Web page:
10. Carry her heavy baggage (literally). 

A gentleman is sensitive enough to know when his lady is having difficulties carrying her things. May it be her shopping bag, some trash bags, cans of milk, and others, if you are a real gentleman, you would offer a hand. Although we have high regard for gender equality now, it won’t hurt if you extend some help to your girl.

11. Offer her a seat.

An old-fashioned act itself, offering your girl a seat (whether at a restaurant, bus, queue, etc.) is a time-tested way to express your concern for her. Not only would you be rekindling the good old days when you were still truly, madly courting her, but it would also make her feel so special that she’ll have a hard time sleeping, reminiscing your gentle nature.

Featured photo credit: Pexels via static.pexels.com

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Celine Bernadette Hautea Francisco

Language Specialist/Content Strategist

be a gentleman 11 Ways to be a Gentleman When in a Relationship

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Last Updated on March 14, 2019

7 Questions to Ask in a Job Interview That Will Impress the Interviewer

7 Questions to Ask in a Job Interview That Will Impress the Interviewer

Recruiters might hold thousands of interviews in their careers and a lot of them are reporting the same thing—that most candidates play it safe with the questions they ask, or have no questions to ask in a job interview at all.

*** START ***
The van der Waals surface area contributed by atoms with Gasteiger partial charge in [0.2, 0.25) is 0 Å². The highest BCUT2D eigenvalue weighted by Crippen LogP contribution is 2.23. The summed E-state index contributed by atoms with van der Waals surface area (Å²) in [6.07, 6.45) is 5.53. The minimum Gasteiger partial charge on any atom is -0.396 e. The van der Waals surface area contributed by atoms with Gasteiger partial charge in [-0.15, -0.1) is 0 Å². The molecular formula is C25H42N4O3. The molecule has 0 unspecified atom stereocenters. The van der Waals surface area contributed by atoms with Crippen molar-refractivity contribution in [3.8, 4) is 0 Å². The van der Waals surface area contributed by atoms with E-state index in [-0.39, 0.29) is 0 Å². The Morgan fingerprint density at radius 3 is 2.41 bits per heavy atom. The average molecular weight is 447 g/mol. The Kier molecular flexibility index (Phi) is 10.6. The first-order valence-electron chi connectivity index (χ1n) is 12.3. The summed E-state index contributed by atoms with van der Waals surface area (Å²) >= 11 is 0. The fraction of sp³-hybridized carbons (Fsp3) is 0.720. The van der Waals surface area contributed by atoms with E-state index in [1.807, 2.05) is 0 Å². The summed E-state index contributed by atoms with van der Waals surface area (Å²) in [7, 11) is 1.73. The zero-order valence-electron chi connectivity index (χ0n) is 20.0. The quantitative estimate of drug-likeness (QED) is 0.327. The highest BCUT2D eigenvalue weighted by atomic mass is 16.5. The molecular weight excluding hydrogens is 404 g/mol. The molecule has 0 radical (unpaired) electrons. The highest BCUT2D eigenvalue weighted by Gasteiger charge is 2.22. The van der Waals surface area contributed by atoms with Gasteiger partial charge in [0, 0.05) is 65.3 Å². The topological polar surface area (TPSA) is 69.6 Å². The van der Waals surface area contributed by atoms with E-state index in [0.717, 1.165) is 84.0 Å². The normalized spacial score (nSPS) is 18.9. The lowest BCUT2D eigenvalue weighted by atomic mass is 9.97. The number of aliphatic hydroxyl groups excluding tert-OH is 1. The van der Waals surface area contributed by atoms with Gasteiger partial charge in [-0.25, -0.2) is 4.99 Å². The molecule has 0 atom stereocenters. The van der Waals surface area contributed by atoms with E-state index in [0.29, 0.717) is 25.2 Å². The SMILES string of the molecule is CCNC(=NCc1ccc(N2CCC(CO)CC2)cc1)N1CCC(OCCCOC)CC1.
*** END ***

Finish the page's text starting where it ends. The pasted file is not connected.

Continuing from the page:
For job applicants, this approach is crazy! This is a job that you’re going to dedicate a lot of hours to and that might have a huge impact on your future career. Don’t throw away the chance to figure out if the position is perfect for you.

Here are 7 killer questions to ask in a job interview that will both impress your counterpart and give you some really useful insights into whether this job will be a dream … or a nightmare.

1. What are some challenges I might come up against this role?

A lesser candidate might ask, “what does a typical day look like in this role?” While this is a perfectly reasonable question to ask in an interview, focusing on potential challenges takes you much further because it indicates that you already are visualizing yourself in the role.

It’s impressive because it shows that you are not afraid of challenges, and you are prepared to strategize a game plan upfront to make sure you succeed if you get the job.

It can also open up a conversation about how you’ve solved problems in the past which can be a reassuring exercise for both you and the hiring manager.

How it helps you:

If you ask the interviewer to describe a typical day, you may get a vibrant picture of all the lovely things you’ll get to do in this job and all the lovely people you’ll get to do them with.

Asking about potential roadblocks means you hear the other side of the story—dysfunctional teams, internal politics, difficult clients, bootstrap budgets and so on. This can help you decide if you’re up for the challenge or whether, for the sake of your sanity, you should respectfully decline the job offer.

2. What are the qualities of really successful people in this role?